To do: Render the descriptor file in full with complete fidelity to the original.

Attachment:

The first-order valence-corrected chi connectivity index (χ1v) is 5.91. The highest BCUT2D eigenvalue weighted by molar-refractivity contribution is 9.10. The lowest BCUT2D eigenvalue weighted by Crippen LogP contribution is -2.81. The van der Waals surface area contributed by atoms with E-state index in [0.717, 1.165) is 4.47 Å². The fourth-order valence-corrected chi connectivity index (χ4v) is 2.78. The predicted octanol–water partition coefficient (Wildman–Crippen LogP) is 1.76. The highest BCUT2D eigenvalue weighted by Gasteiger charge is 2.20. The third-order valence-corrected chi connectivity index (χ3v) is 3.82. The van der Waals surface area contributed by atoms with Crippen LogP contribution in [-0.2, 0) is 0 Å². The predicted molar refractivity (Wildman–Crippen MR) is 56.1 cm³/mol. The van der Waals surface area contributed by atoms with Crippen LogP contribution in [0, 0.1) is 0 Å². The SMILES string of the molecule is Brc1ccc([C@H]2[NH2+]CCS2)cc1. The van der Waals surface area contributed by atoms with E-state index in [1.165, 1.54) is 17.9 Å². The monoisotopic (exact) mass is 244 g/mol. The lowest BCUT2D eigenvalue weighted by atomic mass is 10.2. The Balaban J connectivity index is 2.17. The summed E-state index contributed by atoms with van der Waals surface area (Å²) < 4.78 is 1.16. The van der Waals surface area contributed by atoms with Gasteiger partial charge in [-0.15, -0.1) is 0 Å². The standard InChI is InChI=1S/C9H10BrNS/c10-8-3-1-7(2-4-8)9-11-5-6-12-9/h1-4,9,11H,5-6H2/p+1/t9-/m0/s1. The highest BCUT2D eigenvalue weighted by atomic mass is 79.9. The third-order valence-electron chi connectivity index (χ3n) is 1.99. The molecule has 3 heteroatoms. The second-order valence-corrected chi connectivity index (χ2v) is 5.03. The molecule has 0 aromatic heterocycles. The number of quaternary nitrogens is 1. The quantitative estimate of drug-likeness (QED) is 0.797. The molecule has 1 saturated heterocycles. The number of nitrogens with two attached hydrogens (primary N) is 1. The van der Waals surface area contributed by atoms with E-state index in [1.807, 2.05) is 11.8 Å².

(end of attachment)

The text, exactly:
The first-order valence-corrected chi connectivity index (χ1v) is 5.91. The highest BCUT2D eigenvalue weighted by molar-refractivity contribution is 9.10. The lowest BCUT2D eigenvalue weighted by Crippen LogP contribution is -2.81. The van der Waals surface area contributed by atoms with E-state index in [0.717, 1.165) is 4.47 Å². The fourth-order valence-corrected chi connectivity index (χ4v) is 2.78. The predicted octanol–water partition coefficient (Wildman–Crippen LogP) is 1.76. The highest BCUT2D eigenvalue weighted by Gasteiger charge is 2.20. The third-order valence-corrected chi connectivity index (χ3v) is 3.82. The van der Waals surface area contributed by atoms with Crippen LogP contribution in [-0.2, 0) is 0 Å². The predicted molar refractivity (Wildman–Crippen MR) is 56.1 cm³/mol. The van der Waals surface area contributed by atoms with Crippen LogP contribution in [0, 0.1) is 0 Å². The SMILES string of the molecule is Brc1ccc([C@H]2[NH2+]CCS2)cc1. The van der Waals surface area contributed by atoms with E-state index in [1.165, 1.54) is 17.9 Å². The monoisotopic (exact) mass is 244 g/mol. The lowest BCUT2D eigenvalue weighted by atomic mass is 10.2. The Balaban J connectivity index is 2.17. The summed E-state index contributed by atoms with van der Waals surface area (Å²) < 4.78 is 1.16. The van der Waals surface area contributed by atoms with Gasteiger partial charge in [-0.15, -0.1) is 0 Å². The standard InChI is InChI=1S/C9H10BrNS/c10-8-3-1-7(2-4-8)9-11-5-6-12-9/h1-4,9,11H,5-6H2/p+1/t9-/m0/s1. The highest BCUT2D eigenvalue weighted by atomic mass is 79.9. The third-order valence-electron chi connectivity index (χ3n) is 1.99. The molecule has 3 heteroatoms. The second-order valence-corrected chi connectivity index (χ2v) is 5.03. The molecule has 0 aromatic heterocycles. The number of quaternary nitrogens is 1. The quantitative estimate of drug-likeness (QED) is 0.797. The molecule has 1 saturated heterocycles. The number of nitrogens with two attached hydrogens (primary N) is 1. The van der Waals surface area contributed by atoms with E-state index in [1.807, 2.05) is 11.8 Å².